Architecture Residential design

Stacked form and strategic design incorporating daylight addresses urban density in this New Delhi residence

July 10, 2021

A compact residence in a dense urban locality looks inwards for an elevated living experience 

Daylight, ventilation, interconnectedness and privacy inform the design of this house by Studio Lotus in a dense part of the Panchsheel Enclave neighbourhood in New Delhi. Sited on a relatively small plot of 200m2 that is open on one side, Studio Lotus designed this house as two interconnected duplex apartments for an extended family of six – the client, his wife and two children in one apartment, and his elderly parents in the second apartment.

The west-facing plot is 9m x 24m deep and is enclosed by buildings on three sides with no setbacks, with the narrower 9m face opening towards an 8m wide feeder road. The team took on the challenge of creating an airy, day-lit sanctuary that would remain naturally illuminated, with all rooms cross-ventilated throughout the day despite the restrictive site conditions. There was also the desire to create a strong visual connection between the separate units to facilitate a sense of connected living for the two different family units.

This became the starting point for the design exercise that evolved into a series of vertically stacked volumes – the four-storey home is expressed as two staggered duplexes around a central courtyard and a small rear courtyard that is staggered in section, allowing light and ventilation deep into the lower floors.

The street-facing west façade, the offset central courtyard, and the diagonally placed third court form the three vertical spines around which all the rooms find their rightful place. The west front comprises the living rooms and the master bedrooms of the two units, opening through the courtyard into the rear volume, which houses the dining and the kitchen on the lower floors and bedrooms on the upper floors respectively. Multiple balconies and walkways connect these living spaces, creating a characteristic staggering of the floor plates that articulates the internal courtyard.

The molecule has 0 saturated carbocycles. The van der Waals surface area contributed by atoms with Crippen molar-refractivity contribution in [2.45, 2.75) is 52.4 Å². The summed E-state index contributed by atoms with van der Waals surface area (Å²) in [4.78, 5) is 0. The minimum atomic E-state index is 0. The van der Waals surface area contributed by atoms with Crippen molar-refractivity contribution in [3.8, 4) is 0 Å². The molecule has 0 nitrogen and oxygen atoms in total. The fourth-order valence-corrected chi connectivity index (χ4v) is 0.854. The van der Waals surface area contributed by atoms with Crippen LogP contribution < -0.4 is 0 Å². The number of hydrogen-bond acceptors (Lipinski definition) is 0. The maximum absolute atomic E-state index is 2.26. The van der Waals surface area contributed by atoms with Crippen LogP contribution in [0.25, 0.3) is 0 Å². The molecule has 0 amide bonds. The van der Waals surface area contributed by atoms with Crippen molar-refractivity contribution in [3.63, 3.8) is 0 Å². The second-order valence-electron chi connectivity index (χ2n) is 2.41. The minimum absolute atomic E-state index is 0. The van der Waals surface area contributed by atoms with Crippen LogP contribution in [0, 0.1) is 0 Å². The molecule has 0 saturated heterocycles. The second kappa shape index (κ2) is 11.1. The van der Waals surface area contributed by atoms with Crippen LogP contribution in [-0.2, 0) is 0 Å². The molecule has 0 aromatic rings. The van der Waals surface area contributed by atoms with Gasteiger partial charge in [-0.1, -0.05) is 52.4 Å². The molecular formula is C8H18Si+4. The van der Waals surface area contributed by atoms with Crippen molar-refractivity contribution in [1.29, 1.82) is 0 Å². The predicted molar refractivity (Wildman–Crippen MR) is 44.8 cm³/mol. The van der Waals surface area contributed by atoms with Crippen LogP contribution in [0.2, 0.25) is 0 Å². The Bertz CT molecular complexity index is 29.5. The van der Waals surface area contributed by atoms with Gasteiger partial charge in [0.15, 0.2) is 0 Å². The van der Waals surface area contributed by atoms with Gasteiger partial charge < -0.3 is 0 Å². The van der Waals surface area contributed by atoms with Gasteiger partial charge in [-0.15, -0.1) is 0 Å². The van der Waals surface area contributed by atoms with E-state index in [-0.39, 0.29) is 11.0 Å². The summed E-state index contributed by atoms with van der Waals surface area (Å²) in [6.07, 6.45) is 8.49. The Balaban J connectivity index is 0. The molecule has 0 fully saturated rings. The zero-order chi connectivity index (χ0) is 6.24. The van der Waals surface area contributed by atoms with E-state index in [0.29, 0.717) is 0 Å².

The primary central courtyard has been designed as a triple-height light coloured wall to act as a reflector for the south light into the internal spaces that are staggered around it. The courtyard is also flanked by verandahs that are outdoor extensions to life within the house and a place for different family units to be able to chat across from the space they occupy, like in an old-fashioned aangan (courtyard in Hindi). The intervention serves to activate the entire vertical volume inside with fresh air and ambient lighting.

To further aid ventilation and diffusion of natural light in the living spaces, the linear stairwell connecting all floors has been placed along the southern façade, owing to it receiving the lowest levels of illumination and a small sky-lit courtyard has been created at the south-east corner of the site.

Views of the tree-lined street have enabled the team to design the external glazing in accordance with the ‘split’ within the house – the north-western facade has a glazed surface, while the south-western face features exposed brickwork. 

To maximise the heights within this tight space, structural engineer BL Manjunath came up with an innovative hybrid structural system, comprising a modular metal grid of beams and columns with concrete slabs poured within the frame, accommodating the beams within the slab. This maximises heights and creates seamless sightlines with no visual obstruction and exposes the structural system — making this small home a spartan yet well-crafted expression of its materials.

The design employs an earthy material palette to elevate the tactile experience of the shell complementing the open, airy spaces. White plastered walls, exposed metalwork and white terrazzo flooring populate this shell, facilitating the overarching intent of crafting light and roomy volumes.

Subverting the archetype of poorly-lit row-houses characteristic of such dense neighbourhoods, the design of Stacked House proposes an alternative morphology for residential developments in Indian cities – one that borrows from traditional building patterns as much as it does from modern technological innovation. 

Studio Lotus, a multidisciplinary design practice founded in 2002, is one of India’s leading award-winning firms, with Ambrish Arora, Ankur Choksi, Sidhartha Talwar, Pankhuri Goel and Asha Sairam at the helm as principal architects.

Project details:

  • Typology: Residential (Private Home)
  • Name of Project: Stacked House
  • Location: New Delhi, India
  • Design Firm: Studio Lotus 
  • Design Team Studio Lotus: Ambrish Arora, Sidhartha Talwar, Anusha Pulapaka, Harshvardhan Kumawat
  • Site Area: 220m2 /2370ft2
  • Built-Up Area: 10,000ft2
  • Year of completion: 2019
  • Photographer: Andre J Fanthome 
  • Lighting design consultant: Abhishek Khandelwal 
  • Structural consultant:  Manjunath BL
  • MEP consultant: Vineet Lochan Gupta
  • Interior contractor: Antrix Construction Pvt. Ltd.  – Interior finishing 
  • Civil works: Baleshwar Mondal
  • Metalworks: DG Enterprises  
  • Interiors: Antrix Construction  
  • Structural: Baleshwar Mondal 

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